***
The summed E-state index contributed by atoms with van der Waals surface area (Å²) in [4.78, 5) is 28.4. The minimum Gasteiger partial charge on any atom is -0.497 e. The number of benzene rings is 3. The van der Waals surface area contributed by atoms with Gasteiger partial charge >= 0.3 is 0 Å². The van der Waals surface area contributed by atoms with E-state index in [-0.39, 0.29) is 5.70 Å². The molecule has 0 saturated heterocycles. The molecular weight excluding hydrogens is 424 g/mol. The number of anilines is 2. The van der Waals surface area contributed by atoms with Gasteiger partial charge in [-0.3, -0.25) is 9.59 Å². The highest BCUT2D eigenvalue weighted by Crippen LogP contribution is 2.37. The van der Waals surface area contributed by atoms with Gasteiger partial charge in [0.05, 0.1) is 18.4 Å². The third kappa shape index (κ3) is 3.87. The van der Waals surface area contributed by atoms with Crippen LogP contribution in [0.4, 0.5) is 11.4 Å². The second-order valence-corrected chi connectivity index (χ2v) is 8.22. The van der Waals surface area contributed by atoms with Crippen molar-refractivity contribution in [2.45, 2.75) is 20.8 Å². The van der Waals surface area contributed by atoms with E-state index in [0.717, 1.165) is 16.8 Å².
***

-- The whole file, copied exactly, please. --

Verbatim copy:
The summed E-state index contributed by atoms with van der Waals surface area (Å²) in [4.78, 5) is 28.4. The minimum Gasteiger partial charge on any atom is -0.497 e. The number of benzene rings is 3. The van der Waals surface area contributed by atoms with Gasteiger partial charge >= 0.3 is 0 Å². The van der Waals surface area contributed by atoms with E-state index in [-0.39, 0.29) is 5.70 Å². The molecule has 0 saturated heterocycles. The molecular weight excluding hydrogens is 424 g/mol. The number of anilines is 2. The van der Waals surface area contributed by atoms with Gasteiger partial charge in [-0.3, -0.25) is 9.59 Å². The highest BCUT2D eigenvalue weighted by Crippen LogP contribution is 2.37. The van der Waals surface area contributed by atoms with Gasteiger partial charge in [0.05, 0.1) is 18.4 Å². The third kappa shape index (κ3) is 3.87. The van der Waals surface area contributed by atoms with Crippen LogP contribution in [0.4, 0.5) is 11.4 Å². The second-order valence-corrected chi connectivity index (χ2v) is 8.22. The van der Waals surface area contributed by atoms with Crippen molar-refractivity contribution in [2.45, 2.75) is 20.8 Å². The van der Waals surface area contributed by atoms with E-state index in [0.717, 1.165) is 16.8 Å².